Saturday, 31 March 2012

Research: Endogenous retrovirus and MS


Background: The envelope protein from multiple sclerosis (MS) associated retroviral element (MSRV), a member of the Human Endogenous Retroviral family 'W' (HERV-W), induces dysimmunity and inflammation.

Objective: The objective of this study was to confirm and specify the association between HERV-W/MSRV envelope (Env) expression and MS.

Methods: 103 MS, 199 healthy controls (HC) and controls with other neurological diseases (28), chronic infections (30) or autoimmunity (30) were analysed with an immunoassay detecting Env in serum. Env RNA or DNA copy numbers in peripheral blood mononuclear cells (PBMC) were determined by a quantitative polymerase chain reaction (PCR). Env was detected by immunohistology in the brains of patients with MS with three specific monoclonals.

Results: Env antigen was detected in a serum of 73% of patients with MS with similar prevalence in all clinical forms, and not in chronic infection, systemic lupus, most other neurological diseases and healthy donors (p<0.01). Cases with chronic inflammatory demyelinating polyneuropathy (5/8) and rare HC (4/103) were positive. RNA expression in PBMC and DNA copy numbers were significantly elevated in patients with MS versus HC (p<0.001). In patients with MS, DNA copy numbers were significantly increased in chronic progressive MS (secondary progressive MS vs relapsing-remitting MS (RRMS) p<0.001; primary progressive MS vs RRMS -<0.02). Env protein was evidenced in macrophages within MS brain lesions with particular concentrations around vascular elements.

Conclusion: The association between MS disease and the MSRV-type HERV-W element now appears quite strong, as evidenced ex-vivo from serum and PBMC with post-mortem confirmation in brain lesions. Chronic progressive MS, RRMS and clinically isolated syndrome show different ELISA (Enzyme-Linked Immunosorbent Assay) and/or PCR profiles suggestive of an increase with disease evolution, and amplicon sequencing confirms the association with particular HERV-W elements.

                                                            HERV in an astrocyte


Thus there is now a bit more evidence to suggest that the Prof Gs may have something with HERV W the Charcot Project, (a plan to target EBV and HERV in MS) so now all they have to do is get that trial to deal with HERVs off the ground. It is interesting that other studies with a different HERV-FC found higher levels in RRMS than progressive MS.

8 comments:

  1. Do anti retrovirals work against all types Of HERV? If HERV-W is elevated in prog.MS, could anti-retrovirals decimate it and lead to a halt in progression, or is it too late once you are on the neurodegenerative pathway?

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  2. Re: "Do anti retrovirals work against all types Of HERV? If HERV-W is elevated in prog.MS, could anti-retrovirals decimate it and lead to a halt in progression, or is it too late once you are on the neurodegenerative pathway?"

    No; not all anti-HIV drugs work against HERVs. Some will, which is why we are trying so hard to get funding for an anti-retroviral trial. It is a trial that needs to be done; urgently!!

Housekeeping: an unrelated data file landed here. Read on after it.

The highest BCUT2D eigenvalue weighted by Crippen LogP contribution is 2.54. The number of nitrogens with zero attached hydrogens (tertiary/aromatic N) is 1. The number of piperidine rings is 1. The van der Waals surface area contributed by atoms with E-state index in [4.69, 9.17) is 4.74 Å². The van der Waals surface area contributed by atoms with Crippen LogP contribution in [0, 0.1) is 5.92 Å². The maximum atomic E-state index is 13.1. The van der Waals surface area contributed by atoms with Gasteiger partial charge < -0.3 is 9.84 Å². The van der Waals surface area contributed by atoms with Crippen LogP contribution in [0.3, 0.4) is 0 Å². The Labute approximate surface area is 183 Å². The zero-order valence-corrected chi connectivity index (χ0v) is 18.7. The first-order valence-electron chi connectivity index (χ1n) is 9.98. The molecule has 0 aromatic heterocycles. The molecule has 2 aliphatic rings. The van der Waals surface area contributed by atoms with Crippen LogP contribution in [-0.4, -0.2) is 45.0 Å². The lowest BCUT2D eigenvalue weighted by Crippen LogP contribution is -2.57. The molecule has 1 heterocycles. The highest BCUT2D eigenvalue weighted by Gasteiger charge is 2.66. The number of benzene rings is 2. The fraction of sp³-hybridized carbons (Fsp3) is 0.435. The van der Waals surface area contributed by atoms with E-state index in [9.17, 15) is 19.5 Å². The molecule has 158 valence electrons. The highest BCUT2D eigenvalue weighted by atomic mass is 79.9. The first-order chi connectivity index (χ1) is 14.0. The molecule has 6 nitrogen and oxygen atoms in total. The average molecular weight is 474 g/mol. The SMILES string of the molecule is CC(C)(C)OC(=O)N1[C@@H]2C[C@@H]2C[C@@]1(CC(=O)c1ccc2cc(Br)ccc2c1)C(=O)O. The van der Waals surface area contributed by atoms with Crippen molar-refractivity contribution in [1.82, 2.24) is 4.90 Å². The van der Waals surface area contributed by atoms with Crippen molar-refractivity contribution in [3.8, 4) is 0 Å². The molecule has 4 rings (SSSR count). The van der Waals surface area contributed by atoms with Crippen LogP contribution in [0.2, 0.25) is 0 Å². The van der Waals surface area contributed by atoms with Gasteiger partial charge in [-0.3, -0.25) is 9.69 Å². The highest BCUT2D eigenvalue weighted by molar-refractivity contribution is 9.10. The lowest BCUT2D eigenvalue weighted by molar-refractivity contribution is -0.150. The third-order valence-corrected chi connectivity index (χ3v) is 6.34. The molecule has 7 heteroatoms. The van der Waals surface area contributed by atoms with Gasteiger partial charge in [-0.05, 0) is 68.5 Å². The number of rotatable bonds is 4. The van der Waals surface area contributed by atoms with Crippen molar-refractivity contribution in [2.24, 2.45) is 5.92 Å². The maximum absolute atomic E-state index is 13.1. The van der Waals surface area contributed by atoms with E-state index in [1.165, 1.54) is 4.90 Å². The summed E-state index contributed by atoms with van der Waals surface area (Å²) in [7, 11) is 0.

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  3. There's a fascinating article on potential directions for antiviral drugs on Wired: http://www.wired.com/wiredscience/2012/03/ff_antivirals/all/1

    I would like to know if you think that antivirals will be effective in progressive MS or will that be too late?

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  4. We need to get the studies off the ground giving them their best chance of working, then if they do not it is back to the drawing board

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  5. There is no reason at the moment to think that if anti virals are active that there is not benefit to be had late as well as early. There are just more issues to deal with when treatment is started late on, so as with everything the earlier you start the better and in some cases this would be beofre diagnosis

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  6. Thank you for the article Unknown.
    It says "Even when we’re perfectly healthy, we have trillions of viruses inside of us. Scientists are only beginning to survey this viral ecology, but some suspect that it may actually be essential to our health."
    I think a broad spectrum antiviral could be dangerous.

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  7. Re: "I think a broad spectrum antiviral could be dangerous."

    We are not proposing broad-spectrum anti-virals. More targeted ones.

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  8. According to the article, the drawback to the targeted approaches seems to be that antivirals for specific viruses take a long time to develop. Plus viruses mutate very quickly so are likely to adapt even faster than bacteria outwit antibiotics. Plus you have to keep taking the antivirals indefinitely or the virus takes over again (which from a glass-half-full point of view would be an incentive for big pharma).

    In the article, they describe several potential approaches that aren't tied to a particular virus and that would eradicate the threat from the virus once and for all.

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